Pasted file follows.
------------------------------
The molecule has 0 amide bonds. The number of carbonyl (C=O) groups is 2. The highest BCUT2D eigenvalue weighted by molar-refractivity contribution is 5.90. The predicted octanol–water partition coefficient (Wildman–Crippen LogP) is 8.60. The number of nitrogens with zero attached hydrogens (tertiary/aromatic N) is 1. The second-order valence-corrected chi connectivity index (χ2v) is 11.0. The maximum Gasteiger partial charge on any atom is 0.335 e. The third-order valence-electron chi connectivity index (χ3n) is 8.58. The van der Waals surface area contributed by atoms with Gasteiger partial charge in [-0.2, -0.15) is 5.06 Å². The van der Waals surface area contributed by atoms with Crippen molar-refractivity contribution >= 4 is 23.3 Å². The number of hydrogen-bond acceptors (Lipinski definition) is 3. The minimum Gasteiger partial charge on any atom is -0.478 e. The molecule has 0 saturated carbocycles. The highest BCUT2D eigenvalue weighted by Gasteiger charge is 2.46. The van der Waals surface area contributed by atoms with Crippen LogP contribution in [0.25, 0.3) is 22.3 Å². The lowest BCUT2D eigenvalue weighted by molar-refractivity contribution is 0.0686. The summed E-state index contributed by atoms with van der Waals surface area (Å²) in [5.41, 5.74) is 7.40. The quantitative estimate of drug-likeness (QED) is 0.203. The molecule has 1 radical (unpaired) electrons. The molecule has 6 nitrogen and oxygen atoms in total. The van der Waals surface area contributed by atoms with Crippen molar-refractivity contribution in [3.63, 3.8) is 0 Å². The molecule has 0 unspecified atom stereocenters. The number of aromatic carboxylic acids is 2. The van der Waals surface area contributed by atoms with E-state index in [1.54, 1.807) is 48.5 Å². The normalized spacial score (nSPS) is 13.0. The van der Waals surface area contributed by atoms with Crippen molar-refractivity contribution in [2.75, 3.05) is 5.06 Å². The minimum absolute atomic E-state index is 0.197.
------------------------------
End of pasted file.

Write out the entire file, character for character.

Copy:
The molecule has 0 amide bonds. The number of carbonyl (C=O) groups is 2. The highest BCUT2D eigenvalue weighted by molar-refractivity contribution is 5.90. The predicted octanol–water partition coefficient (Wildman–Crippen LogP) is 8.60. The number of nitrogens with zero attached hydrogens (tertiary/aromatic N) is 1. The second-order valence-corrected chi connectivity index (χ2v) is 11.0. The maximum Gasteiger partial charge on any atom is 0.335 e. The third-order valence-electron chi connectivity index (χ3n) is 8.58. The van der Waals surface area contributed by atoms with Gasteiger partial charge in [-0.2, -0.15) is 5.06 Å². The van der Waals surface area contributed by atoms with Crippen molar-refractivity contribution >= 4 is 23.3 Å². The number of hydrogen-bond acceptors (Lipinski definition) is 3. The minimum Gasteiger partial charge on any atom is -0.478 e. The molecule has 0 saturated carbocycles. The highest BCUT2D eigenvalue weighted by Gasteiger charge is 2.46. The van der Waals surface area contributed by atoms with Crippen LogP contribution in [0.25, 0.3) is 22.3 Å². The lowest BCUT2D eigenvalue weighted by molar-refractivity contribution is 0.0686. The summed E-state index contributed by atoms with van der Waals surface area (Å²) in [5.41, 5.74) is 7.40. The quantitative estimate of drug-likeness (QED) is 0.203. The molecule has 1 radical (unpaired) electrons. The molecule has 6 nitrogen and oxygen atoms in total. The van der Waals surface area contributed by atoms with Crippen molar-refractivity contribution in [3.63, 3.8) is 0 Å². The molecule has 0 unspecified atom stereocenters. The number of aromatic carboxylic acids is 2. The van der Waals surface area contributed by atoms with E-state index in [1.54, 1.807) is 48.5 Å². The normalized spacial score (nSPS) is 13.0. The van der Waals surface area contributed by atoms with Crippen molar-refractivity contribution in [2.75, 3.05) is 5.06 Å². The minimum absolute atomic E-state index is 0.197.